As we head off to vote in the most consequential election of our lifetimes, we are more divided as a nation than at any time since the Civil War.
Many Americans seem to view Donald Trump as a populist savior. Many more view him as a threat to democracy and the rule of law. If Americans do not demonstrate on Nov. 6 that they want Trump held accountable, we are headed for unrest unseen in this country since the civil rights and antiwar movements.
The nature of America’s deep partisan divides is described in great detail in “Hidden Tribes: A Study of America’s Polarized Landscape”, a 160-page report issued this year by More in Common, an international initiative aimed at helping communities and societies resist polarization. The More in Common strategy is to “Develop and deploy positive narratives that tell a new story of ‘us,’ celebrating what we all have in common rather than what divides us.”
“Hidden Tribes” is based on a survey of 8,000 respondents, 30 one-hour interviews and six focus groups. What the mainstream media chose to focus on in the report was the finding that 80 percent of Americans believe political correctness is a problem in this country. Since the survey did not define “political correctness,” we can assume it meant different things to different people. When I hear anyone complain about political correctness it is usually someone making excuses for their own bigotry.
Another major finding of the survey was that 82 percent of Americans agree that hate speech is a problem in this country, but, again, what constitutes hate speech depends on who’s doing the hating and the speaking. The most positive finding was that 77 percent of Americans believe we can overcome polarization and come together as a nation. I hope so, but when I look to my right and see that angry mob of Trump supporters, I have to wonder how.
The report breaks Americans down to seven hidden tribes based on ideology. Progressive Activists (8 percent of the population) are characterized as “younger, highly engaged, secular, cosmopolitan, angry.” My tribe, Traditional Liberals (11 percent), are “older, retired, open to compromise, rational, cautious.” Then there are Passive Liberals (15 percent) who are “unhappy, insecure, distrustful, disillusioned.”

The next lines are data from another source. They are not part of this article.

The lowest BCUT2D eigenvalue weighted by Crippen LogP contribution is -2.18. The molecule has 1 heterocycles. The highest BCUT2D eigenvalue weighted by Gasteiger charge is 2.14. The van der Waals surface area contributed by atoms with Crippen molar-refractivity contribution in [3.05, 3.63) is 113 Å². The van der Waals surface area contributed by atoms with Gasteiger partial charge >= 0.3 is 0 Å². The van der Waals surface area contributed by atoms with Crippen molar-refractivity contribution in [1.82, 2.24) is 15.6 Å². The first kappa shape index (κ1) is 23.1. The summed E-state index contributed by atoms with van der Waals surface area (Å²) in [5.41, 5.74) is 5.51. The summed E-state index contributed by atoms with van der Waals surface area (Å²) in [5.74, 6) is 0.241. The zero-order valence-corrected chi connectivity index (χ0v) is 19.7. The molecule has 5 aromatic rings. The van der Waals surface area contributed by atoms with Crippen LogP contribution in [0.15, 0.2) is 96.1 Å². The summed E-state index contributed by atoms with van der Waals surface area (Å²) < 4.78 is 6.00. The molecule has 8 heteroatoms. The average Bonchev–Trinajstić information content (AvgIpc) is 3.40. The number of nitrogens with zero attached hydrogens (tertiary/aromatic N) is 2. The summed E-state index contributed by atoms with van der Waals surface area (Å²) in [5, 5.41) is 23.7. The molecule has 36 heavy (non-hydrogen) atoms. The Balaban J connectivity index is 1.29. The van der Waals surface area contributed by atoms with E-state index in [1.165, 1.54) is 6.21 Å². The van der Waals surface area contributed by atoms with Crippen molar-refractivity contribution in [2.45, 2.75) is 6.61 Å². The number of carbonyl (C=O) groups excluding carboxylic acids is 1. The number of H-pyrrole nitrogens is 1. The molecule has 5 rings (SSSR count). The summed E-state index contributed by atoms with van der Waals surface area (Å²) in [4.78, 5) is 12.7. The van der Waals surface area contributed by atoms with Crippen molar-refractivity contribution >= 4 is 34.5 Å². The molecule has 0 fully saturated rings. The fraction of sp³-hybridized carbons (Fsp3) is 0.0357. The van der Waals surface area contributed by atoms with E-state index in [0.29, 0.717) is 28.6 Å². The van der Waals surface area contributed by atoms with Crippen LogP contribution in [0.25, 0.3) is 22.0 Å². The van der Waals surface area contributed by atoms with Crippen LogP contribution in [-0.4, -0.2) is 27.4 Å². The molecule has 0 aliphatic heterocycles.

In the middle ground we have the Politically Disengaged tribe (26 percent) that is “young, low income, distrustful, detached, patriotic, conspiratorial” and the Moderates (15 percent) who are “engaged, civic-minded, middle-of-the-road, pessimistic, Protestant.”
On the right wing we have Traditional Conservatives (19 percent), described as “religious, middle class, patriotic, moralistic” and the Devoted Conservatives (6 percent) who are “white, retired, highly engaged, uncompromising, patriotic.”
“Hidden Tribes” designates the 33 percent who are Progressive Activists, Traditional Conservatives and Devoted Conservatives as the Wings, while the rest of us are the Exhausted Majority. The Wings are the troublemakers in this country, which underscores that conservatives (25 percent) are mostly to blame for the mess we are in.
Overall, “Hidden Tribes” graphs out a nation pretty evenly divided on most hot-button issues: Immigration is a good thing (51 percent) versus immigration is a bad thing (49 percent), sexual harassment is commonplace (49 percent) versus too many ordinary behaviors are labelled as sexual harassment (51 percent), police are more violent toward African-Americans (51 percent) versus police are fair to everyone (49 percent), athletes have a right to take a knee during the anthem (49 percent) versus players should be forced to stand (51 percent).
On the divisive figure of Donald J. Trump, 57 percent disapprove while 43 percent approve.
The most dramatic differences – surprise, surprise – are between Progressive Activists and Devoted Conservatives. For example, while 78 percent of respondents said they were proud to be an American, 91 percent of Devoted Conservative were proud compared to only 45 percent of Progressive Activists.
“Hidden Tribes” is a fascinating, detailed study of a fractured American population. But, after all the charts, graphs and percentages, what it does not do is provide much of a solution to the problem it documents. It simply calls on politicians, business leaders, philanthropists, nonprofits, the media and tech companies to focus more on what we have in common than on what divides us.
If you’ve been as appalled as I have at the relentless viciousness of political ads on television this season, you know just how deep the national wound is that must be healed.
The worst of these ads is a vile Future 45 super-PAC ad warning that “voting for any Democrat gets you” screaming, violence, death threats, socialism, undefended open borders, tax increases, 100 percent government-run health care, Nancy Pelosi, gridlock, impeachment and an end to the booming economy. As long as television stations are making big bucks airing trash like this, we have little hope of uniting America’s hidden tribes.
Now go vote as though the future of America depends on it, because it does.
Freelance journalist Edgar Allen Beem lives in Brunswick. The Universal Notebook is his personal, weekly look at the world around him.